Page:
Research Forum Spring Term 2013
RIHA LECTURE 2013
Poetic Recuperations: The Ideology and Praxis of Nouveau Réalisme
Tuesday, 5 March 2013
17.30, Kenneth Clark Lecture Theatre
Pierre Restany, ca. 1960 (photo: Shunk-Kender; © Roy Lichtenstein Foundation, Shunk-Kender)
Speaker(s): Dr Wood Roberdeau (Lecturer in Visual Cultures, Goldsmiths, University of London)
Ticket/entry details: Open to all, free admission
Organised by: Professor Caroline Arscott
As a theorist, Pierre Restany (1930-2003) sought to establish a structure in which the work of Marcel Duchamp could be considered a ground zero, a cleared platform from where art practices could leap. Invoking the concept of the readymade and altering its scope confirmed a style that was also enhanced by a sociological interest in the quotidian. Restany’s ideology of Nouveau Réalisme developed alongside capitalism in post-war France and the paradigm shift from quasi-Marxist cultural reconstructions to the accumulation of wealth. Confronted with the questions proposed by previous avant-gardes, the artists associated with the movement at its genesis effectively renegotiated the discourse surrounding the autonomous work of art or formal object by choosing to engage with the promise of economic and technological progress. It could be said that Restany's claims pertained more to a way of life than to a way of making art and yet, as an art critic, he was bound by his discipline. This lecture seeks to liberate him somewhat by taking a closer look at his modernist arguments alongside selected artworks and the wider philosophical terrain of contemporary aesthetics.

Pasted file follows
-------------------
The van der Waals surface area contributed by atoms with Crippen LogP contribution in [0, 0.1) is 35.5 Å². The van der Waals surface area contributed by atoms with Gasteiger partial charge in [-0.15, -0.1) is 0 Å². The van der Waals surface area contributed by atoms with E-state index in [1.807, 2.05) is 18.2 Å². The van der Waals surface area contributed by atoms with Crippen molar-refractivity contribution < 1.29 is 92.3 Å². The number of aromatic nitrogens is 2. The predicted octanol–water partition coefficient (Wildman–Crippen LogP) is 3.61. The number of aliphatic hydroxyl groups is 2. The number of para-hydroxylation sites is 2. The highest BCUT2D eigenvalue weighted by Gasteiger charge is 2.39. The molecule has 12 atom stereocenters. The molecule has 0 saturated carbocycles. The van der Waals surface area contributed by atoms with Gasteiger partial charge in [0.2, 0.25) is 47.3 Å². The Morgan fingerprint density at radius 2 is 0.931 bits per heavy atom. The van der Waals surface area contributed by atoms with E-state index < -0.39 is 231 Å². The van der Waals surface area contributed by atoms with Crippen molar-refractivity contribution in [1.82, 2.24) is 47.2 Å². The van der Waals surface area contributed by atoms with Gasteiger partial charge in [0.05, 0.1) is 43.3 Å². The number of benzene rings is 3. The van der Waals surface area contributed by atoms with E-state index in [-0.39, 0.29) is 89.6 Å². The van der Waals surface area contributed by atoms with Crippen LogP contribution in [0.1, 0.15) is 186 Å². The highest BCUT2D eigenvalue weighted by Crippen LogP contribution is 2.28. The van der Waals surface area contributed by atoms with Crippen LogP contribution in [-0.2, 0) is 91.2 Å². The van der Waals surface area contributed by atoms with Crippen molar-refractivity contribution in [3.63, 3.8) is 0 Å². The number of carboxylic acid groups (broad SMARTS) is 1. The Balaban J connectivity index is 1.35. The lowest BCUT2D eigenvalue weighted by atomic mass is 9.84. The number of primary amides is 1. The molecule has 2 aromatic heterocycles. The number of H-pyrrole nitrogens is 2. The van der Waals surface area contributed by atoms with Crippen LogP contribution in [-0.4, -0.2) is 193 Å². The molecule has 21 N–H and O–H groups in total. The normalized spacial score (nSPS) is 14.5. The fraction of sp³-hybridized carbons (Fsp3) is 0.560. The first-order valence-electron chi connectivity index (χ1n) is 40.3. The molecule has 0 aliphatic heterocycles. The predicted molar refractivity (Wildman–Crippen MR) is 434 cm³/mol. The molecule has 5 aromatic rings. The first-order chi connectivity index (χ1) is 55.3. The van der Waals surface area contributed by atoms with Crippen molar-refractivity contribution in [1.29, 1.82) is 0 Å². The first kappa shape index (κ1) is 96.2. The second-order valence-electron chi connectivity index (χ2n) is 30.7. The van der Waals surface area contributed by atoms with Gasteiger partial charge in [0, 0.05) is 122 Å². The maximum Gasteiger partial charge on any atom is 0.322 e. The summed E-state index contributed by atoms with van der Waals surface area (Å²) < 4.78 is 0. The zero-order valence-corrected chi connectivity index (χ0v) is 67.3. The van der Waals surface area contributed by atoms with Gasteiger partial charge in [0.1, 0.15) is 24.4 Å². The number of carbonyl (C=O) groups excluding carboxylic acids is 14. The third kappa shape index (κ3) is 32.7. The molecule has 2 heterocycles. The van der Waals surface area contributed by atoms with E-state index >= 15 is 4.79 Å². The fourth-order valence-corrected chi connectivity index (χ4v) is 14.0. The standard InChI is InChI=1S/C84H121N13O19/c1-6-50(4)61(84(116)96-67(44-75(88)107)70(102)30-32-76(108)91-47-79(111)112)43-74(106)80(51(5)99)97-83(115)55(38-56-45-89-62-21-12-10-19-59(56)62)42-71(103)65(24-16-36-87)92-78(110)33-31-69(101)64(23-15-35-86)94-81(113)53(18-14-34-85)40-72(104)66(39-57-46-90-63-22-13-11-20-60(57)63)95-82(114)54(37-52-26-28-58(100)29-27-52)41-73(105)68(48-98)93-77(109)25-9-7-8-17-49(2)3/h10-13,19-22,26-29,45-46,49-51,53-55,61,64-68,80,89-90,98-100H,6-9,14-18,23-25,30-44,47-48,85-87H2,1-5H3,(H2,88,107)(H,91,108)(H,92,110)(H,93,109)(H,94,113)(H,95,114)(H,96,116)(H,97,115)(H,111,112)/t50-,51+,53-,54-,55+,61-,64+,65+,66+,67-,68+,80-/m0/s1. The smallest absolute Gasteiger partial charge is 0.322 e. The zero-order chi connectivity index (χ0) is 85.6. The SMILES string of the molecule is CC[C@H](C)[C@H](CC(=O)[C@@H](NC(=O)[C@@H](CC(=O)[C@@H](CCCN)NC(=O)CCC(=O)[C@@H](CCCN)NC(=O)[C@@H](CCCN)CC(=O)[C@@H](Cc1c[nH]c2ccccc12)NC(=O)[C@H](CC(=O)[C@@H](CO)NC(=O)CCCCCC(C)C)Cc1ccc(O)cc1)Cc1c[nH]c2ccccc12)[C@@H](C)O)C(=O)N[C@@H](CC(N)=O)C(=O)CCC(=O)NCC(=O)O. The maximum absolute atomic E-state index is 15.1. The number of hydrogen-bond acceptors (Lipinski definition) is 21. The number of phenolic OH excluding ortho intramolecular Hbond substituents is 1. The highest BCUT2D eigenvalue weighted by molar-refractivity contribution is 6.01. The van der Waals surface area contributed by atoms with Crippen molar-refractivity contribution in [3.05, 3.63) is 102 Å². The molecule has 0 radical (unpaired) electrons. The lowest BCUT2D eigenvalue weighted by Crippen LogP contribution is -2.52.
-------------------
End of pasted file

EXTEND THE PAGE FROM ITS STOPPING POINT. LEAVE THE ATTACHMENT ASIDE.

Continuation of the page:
Wood Roberdeau is a lecturer on the undergraduate Art History programme at Goldsmiths, University of London. His current research addresses the capacity for artworks to inform common experience in terms of duration, relationality, urban and rural domesticities, culinary materialism, and object-oriented ontology.
This is the fourth annual lecture associated with the RIHA Journal, the Journal of the International Association of Research Institutes in the History of Art, launched in 2010. It represents an ambitious effort to coordinate and support the multiple approaches to art historical research in RIHA’s many member countries through the production of a freely accessible online journal. The Journal makes use of local editors from all the member institutes, including The Courtauld, to peer review and publish outstanding articles in this field. Managed by Dr Regina Wenninger in the Zentralinstituts für Kunstgeschichte in Munich, the Journal is supported by the German government in the form of specially adapted ‘Plone’ software for multi-site editing. For further information see http://www.riha-journal.org
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